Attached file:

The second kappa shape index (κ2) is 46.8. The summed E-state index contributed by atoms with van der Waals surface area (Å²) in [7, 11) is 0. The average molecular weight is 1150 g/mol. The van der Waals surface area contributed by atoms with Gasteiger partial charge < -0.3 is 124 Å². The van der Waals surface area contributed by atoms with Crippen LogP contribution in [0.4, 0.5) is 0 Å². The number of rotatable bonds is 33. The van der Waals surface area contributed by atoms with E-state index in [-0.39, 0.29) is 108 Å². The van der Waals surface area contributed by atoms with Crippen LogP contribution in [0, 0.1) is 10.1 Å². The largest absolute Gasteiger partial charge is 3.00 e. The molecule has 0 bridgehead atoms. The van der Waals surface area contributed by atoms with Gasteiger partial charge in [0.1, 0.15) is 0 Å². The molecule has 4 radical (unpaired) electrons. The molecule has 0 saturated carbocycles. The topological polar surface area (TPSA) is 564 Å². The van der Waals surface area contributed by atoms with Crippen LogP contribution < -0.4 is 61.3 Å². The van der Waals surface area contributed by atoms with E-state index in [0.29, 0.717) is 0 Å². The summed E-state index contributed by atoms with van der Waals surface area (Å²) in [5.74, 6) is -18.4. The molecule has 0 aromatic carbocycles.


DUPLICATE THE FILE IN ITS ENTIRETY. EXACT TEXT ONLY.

The second kappa shape index (κ2) is 46.8. The summed E-state index contributed by atoms with van der Waals surface area (Å²) in [7, 11) is 0. The average molecular weight is 1150 g/mol. The van der Waals surface area contributed by atoms with Gasteiger partial charge < -0.3 is 124 Å². The van der Waals surface area contributed by atoms with Crippen LogP contribution in [0.4, 0.5) is 0 Å². The number of rotatable bonds is 33. The van der Waals surface area contributed by atoms with E-state index in [-0.39, 0.29) is 108 Å². The van der Waals surface area contributed by atoms with Crippen LogP contribution in [0, 0.1) is 10.1 Å². The largest absolute Gasteiger partial charge is 3.00 e. The molecule has 0 bridgehead atoms. The van der Waals surface area contributed by atoms with Gasteiger partial charge in [0.1, 0.15) is 0 Å². The molecule has 4 radical (unpaired) electrons. The molecule has 0 saturated carbocycles. The topological polar surface area (TPSA) is 564 Å². The van der Waals surface area contributed by atoms with Crippen LogP contribution < -0.4 is 61.3 Å². The van der Waals surface area contributed by atoms with E-state index in [0.29, 0.717) is 0 Å². The summed E-state index contributed by atoms with van der Waals surface area (Å²) in [5.74, 6) is -18.4. The molecule has 0 aromatic carbocycles.